Malcolm Gladwell tells us that geothermal energy isn’t as exotic as we think. His own father recently started using geothermal energy to heat and cool his home. The conversion allowed him to throw away his old oil-fueled furnace — despite living in chilly Ontario.
Like Gladwell, I had assumed that geothermal was useful only in unusual circumstances. Say, if you happened to live in a volcanically active region, or near a body of water with a steep thermocline. It turns out all you need is a decently sized back yard.
Six feet down, the earth stays a constant and comfortable temperature — between 50° and 60° all year round. By burying some water pipes and then running the fluid through a heat exchanger, you can produce ambient air that warms you in the winter and cools you in the summer.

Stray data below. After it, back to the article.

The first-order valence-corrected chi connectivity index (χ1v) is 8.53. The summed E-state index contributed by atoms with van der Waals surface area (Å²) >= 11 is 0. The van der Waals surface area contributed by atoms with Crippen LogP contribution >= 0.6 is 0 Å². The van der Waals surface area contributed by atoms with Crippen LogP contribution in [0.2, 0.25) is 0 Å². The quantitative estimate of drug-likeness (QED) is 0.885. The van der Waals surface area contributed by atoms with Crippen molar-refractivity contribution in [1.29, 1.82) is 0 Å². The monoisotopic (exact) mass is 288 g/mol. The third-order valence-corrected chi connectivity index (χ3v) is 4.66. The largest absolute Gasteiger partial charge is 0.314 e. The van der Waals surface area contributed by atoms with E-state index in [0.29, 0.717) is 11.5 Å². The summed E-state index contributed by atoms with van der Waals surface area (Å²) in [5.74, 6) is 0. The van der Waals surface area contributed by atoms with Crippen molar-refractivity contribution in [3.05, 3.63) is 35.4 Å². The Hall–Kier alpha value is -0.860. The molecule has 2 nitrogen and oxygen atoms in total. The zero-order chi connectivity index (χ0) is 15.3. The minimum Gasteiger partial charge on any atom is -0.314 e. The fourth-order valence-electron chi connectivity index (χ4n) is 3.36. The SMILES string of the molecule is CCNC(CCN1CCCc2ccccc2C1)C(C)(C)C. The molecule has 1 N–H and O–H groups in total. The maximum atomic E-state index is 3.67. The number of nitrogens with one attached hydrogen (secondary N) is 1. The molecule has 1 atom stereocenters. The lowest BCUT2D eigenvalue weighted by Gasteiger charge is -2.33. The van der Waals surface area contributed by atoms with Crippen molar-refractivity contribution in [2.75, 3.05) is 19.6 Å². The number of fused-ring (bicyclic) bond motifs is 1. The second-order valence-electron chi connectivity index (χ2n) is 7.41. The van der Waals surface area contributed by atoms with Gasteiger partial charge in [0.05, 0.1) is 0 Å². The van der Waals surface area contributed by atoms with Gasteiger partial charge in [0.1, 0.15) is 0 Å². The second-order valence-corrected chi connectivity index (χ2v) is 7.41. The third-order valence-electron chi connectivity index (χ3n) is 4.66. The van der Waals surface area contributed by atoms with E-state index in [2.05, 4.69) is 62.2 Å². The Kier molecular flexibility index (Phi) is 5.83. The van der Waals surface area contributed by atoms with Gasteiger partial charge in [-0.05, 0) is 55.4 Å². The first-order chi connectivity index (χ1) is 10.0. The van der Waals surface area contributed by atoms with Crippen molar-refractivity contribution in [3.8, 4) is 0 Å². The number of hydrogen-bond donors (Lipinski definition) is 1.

It’s a little more complicated than that. Because humans like it around 70° in the winter, a compressor is needed to bring the temperature of the air up a bit. But the net energy and cost savings are still considerable.
And the system has ancillary benefits. The Gladwells had never had air conditioning before, even though Ontario can suffer through the same summer heat waves as the rest of the North America. And the air quality in the house has improved, because the furnace is no longer sucking up oxygen.
Most remarkable, perhaps, is how simple it is tap geothermal energy:
I think it is also worth noting how absurdly low-tech the system is. It is pvc pipes and a compressor. My father lives in Ontario, where the winters can be vicious, and has thrown out his furnace! …One of the frustrating things about the current discussion over our dependence on imported oil is the persistent notion that real solutions will require some future technological breakthrough. I think we have a lot of the answers. We just haven’t made consumers and public officials aware of them.